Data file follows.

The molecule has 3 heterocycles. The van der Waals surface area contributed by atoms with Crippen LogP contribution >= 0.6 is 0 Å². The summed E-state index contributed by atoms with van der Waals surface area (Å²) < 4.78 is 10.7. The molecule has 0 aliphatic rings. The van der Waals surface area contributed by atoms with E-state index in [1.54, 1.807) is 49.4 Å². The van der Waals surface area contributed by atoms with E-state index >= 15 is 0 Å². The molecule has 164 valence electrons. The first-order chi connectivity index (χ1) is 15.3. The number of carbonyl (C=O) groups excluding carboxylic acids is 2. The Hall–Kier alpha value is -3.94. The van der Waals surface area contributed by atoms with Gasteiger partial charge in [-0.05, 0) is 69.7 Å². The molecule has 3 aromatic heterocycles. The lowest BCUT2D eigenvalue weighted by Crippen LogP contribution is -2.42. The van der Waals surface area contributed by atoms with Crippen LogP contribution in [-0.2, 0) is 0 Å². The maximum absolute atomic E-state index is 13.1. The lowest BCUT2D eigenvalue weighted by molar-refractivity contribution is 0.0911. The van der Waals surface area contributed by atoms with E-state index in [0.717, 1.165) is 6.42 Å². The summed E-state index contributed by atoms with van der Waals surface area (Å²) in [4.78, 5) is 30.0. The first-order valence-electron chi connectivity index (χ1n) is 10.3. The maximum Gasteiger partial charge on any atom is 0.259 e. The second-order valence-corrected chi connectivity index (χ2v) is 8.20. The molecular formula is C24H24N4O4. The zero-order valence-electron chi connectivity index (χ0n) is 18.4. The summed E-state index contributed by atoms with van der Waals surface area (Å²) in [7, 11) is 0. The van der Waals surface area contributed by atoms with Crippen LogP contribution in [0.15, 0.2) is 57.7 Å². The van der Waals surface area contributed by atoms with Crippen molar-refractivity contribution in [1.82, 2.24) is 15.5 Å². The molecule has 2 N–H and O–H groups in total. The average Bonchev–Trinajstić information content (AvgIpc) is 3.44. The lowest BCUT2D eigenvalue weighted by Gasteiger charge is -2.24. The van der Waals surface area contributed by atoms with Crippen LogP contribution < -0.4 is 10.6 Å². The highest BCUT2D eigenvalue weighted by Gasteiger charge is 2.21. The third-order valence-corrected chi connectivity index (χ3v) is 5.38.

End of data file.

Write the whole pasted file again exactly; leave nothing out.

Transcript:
The molecule has 3 heterocycles. The van der Waals surface area contributed by atoms with Crippen LogP contribution >= 0.6 is 0 Å². The summed E-state index contributed by atoms with van der Waals surface area (Å²) < 4.78 is 10.7. The molecule has 0 aliphatic rings. The van der Waals surface area contributed by atoms with E-state index in [1.54, 1.807) is 49.4 Å². The van der Waals surface area contributed by atoms with E-state index >= 15 is 0 Å². The molecule has 164 valence electrons. The first-order chi connectivity index (χ1) is 15.3. The number of carbonyl (C=O) groups excluding carboxylic acids is 2. The Hall–Kier alpha value is -3.94. The van der Waals surface area contributed by atoms with Gasteiger partial charge in [-0.05, 0) is 69.7 Å². The molecule has 3 aromatic heterocycles. The lowest BCUT2D eigenvalue weighted by Crippen LogP contribution is -2.42. The van der Waals surface area contributed by atoms with Crippen LogP contribution in [-0.2, 0) is 0 Å². The maximum absolute atomic E-state index is 13.1. The lowest BCUT2D eigenvalue weighted by molar-refractivity contribution is 0.0911. The van der Waals surface area contributed by atoms with E-state index in [0.717, 1.165) is 6.42 Å². The summed E-state index contributed by atoms with van der Waals surface area (Å²) in [4.78, 5) is 30.0. The first-order valence-electron chi connectivity index (χ1n) is 10.3. The maximum Gasteiger partial charge on any atom is 0.259 e. The second-order valence-corrected chi connectivity index (χ2v) is 8.20. The molecular formula is C24H24N4O4. The zero-order valence-electron chi connectivity index (χ0n) is 18.4. The summed E-state index contributed by atoms with van der Waals surface area (Å²) in [7, 11) is 0. The van der Waals surface area contributed by atoms with Crippen LogP contribution in [0.15, 0.2) is 57.7 Å². The van der Waals surface area contributed by atoms with Crippen molar-refractivity contribution in [1.82, 2.24) is 15.5 Å². The molecule has 2 N–H and O–H groups in total. The average Bonchev–Trinajstić information content (AvgIpc) is 3.44. The lowest BCUT2D eigenvalue weighted by Gasteiger charge is -2.24. The van der Waals surface area contributed by atoms with Crippen LogP contribution < -0.4 is 10.6 Å². The highest BCUT2D eigenvalue weighted by Gasteiger charge is 2.21. The third-order valence-corrected chi connectivity index (χ3v) is 5.38.